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Shirehampton Public Hall and Library

A Grade II Listed Building in Bristol, Bristol

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Latitude: 51.4869 / 51°29'12"N

Longitude: -2.6755 / 2°40'31"W

OS Eastings: 353193

OS Northings: 176652

OS Grid: ST531766

Mapcode National: GBR JM.KFQX

Mapcode Global: VH88D.KWXJ

Plus Code: 9C3VF8PF+PR

Entry Name: Shirehampton Public Hall and Library

Listing Date: 4 March 1977

Last Amended: 30 April 2015

Grade: II

Source: Historic England

Source ID: 1202596

English Heritage Legacy ID: 380605

Location: Avonmouth and Lawrence Weston, Bristol, BS11

County: Bristol

Electoral Ward/Division: Avonmouth and Lawrence Weston

Built-Up Area: Bristol

Traditional County: Gloucestershire

Lieutenancy Area (Ceremonial County): Bristol

Church of England Parish: Shirehampton

Church of England Diocese: Bristol

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Public hall and library. Dated 1904. Designed by the architect Frederick Bligh Bond in a Queen Anne revivalist style, and built by C A Hayes. The mid-to late-C20 additions to the rear elevation are excluded from the listing.


Public hall and library. Dated 1904. Designed by the architect Frederick Bligh Bond in a Queen Anne revivalist style, and built by C A Hayes. The mid-to late-C20 additions to the rear elevation are excluded from the listing.

MATERIALS: built of squared and coursed Lias stone with ashlar dressings to the ground floor; the first floor, the gable-end stacks and the upper stages of the clock tower are roughcast. The hipped and gabled roofs are covered in Cornish slate tiles, and the tower roof has bands of slate and red-stone tiles. The timber sash windows have wooden glazing bars and the hopperheads and downpipes are cast iron.

PLAN: the building is roughly rectangular on plan comprising projecting front wings to either side of the central lobby with a lateral open-plan hall to the rear. The library is to the south-west end of the hall. To the rear (south-east) elevation is a single-storey toilet block to the hall and a single-storey extension to the library, both of which are not of special interest.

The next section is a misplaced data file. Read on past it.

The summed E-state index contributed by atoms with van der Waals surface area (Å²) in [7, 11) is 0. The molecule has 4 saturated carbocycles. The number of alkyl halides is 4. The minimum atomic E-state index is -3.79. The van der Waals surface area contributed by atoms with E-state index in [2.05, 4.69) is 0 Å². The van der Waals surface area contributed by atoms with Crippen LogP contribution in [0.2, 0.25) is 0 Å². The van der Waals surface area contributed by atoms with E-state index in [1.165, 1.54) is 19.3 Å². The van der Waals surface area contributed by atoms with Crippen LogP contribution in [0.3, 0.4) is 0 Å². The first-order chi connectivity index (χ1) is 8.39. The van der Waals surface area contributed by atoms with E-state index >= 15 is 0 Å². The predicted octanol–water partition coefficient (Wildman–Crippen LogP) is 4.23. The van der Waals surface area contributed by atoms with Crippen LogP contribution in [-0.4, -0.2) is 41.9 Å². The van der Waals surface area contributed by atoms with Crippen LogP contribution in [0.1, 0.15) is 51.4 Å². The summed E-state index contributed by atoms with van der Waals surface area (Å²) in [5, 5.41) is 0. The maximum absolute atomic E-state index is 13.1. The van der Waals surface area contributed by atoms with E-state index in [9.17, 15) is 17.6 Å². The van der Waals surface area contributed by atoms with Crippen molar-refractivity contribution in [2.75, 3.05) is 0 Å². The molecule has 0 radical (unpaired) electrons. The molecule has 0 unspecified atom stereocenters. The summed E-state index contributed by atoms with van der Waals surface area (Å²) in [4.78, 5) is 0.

EXTERIOR: the principal elevation (north-west) is arranged as a single-storey, three-bay range with a projecting central porch, flanked by two-storey, single-bay symmetrical wings with hipped roofs and gable-end stacks. Behind, is the pitched roof of the hall with two flat-roofed dormer windows and a central, square, louvered lantern with a swept pyramidal roof. The central porch has a pair of half-glazed panelled doors set within a moulded architrave with a keystone depicting the Green Man. Above, is a wide, segmental open pediment with modillion cornice, supported on a pair of console brackets. To the tympanum is a keyed oculus with ornate avant-garde carvings, over glass, to either side. On the central panel to the parapet is the raised inscription ‘SHIREHAMPTON PUBLIC HALL 1904’. To either side of the porch are four-light, four-over-four sash windows, with a modillion cornice above. The flanking wings have tripartite windows to the ground and first floor, with the central section of the first-floor window forming a bowed oriel. There is a modillion cornice to the eaves. To the bottom left of the left-hand wing is the inscribed foundation stone. Attached to the right-hand wing is a single-storey, flat-roofed range with a four-over-four and a six-over-six sash window. To the south-west elevation, to the right of the flat-roofed range, is a three-storey clock tower. To the base of the tower is the entrance to the library reached via a ramp, and arranged as a round-headed doorway with a pair of panelled doors, beneath a broken-triangular pediment supported on console brackets. To the second stage of the tower is a round-headed stair window, and above, to the third stage, are pairs of louvred, round-headed belfry windows with aprons to each of the four sides of the tower. The modillion eaves cornice with console brackets to the corners is surmounted by an ogee shaped roof, with a clock face to each of the four sides, and a weather vane to the pinnacle. To the right of the tower, the two-storey library wing projects forward of the hall. Its north-west wall is blind, and there is a flat-roofed dormer to the roof, and a ridge stack. Its south-west swept gable-end has a four-light, nine-over-nine sash window arrangement to the ground floor, framed by offset buttresses. To the first floor is a tripartite window with the central window forming a bowed oriel supported on a console bracket. The rear (south-east) elevation of the hall was not inspected but there are understood to be two clerestorey windows, a nine-over-nine sash window and two flat-roofed dormers to the roof. The north-east elevation comprises the gable end of the hall, which has a pair of panelled doors with a fanlight above, flanked by pairs of sash windows. Above, is a five-light bowed oriel window and a keyed oculus to the gable. To the right is the side elevation of the north-east wing, with a set-forward entrance porch with raised parapet, with a pair of sash windows above and an eight-over-eight sash window to the right. Beneath this window is a relieving arch to a blocked basement window. Supporting the gable-end stack is a buttress.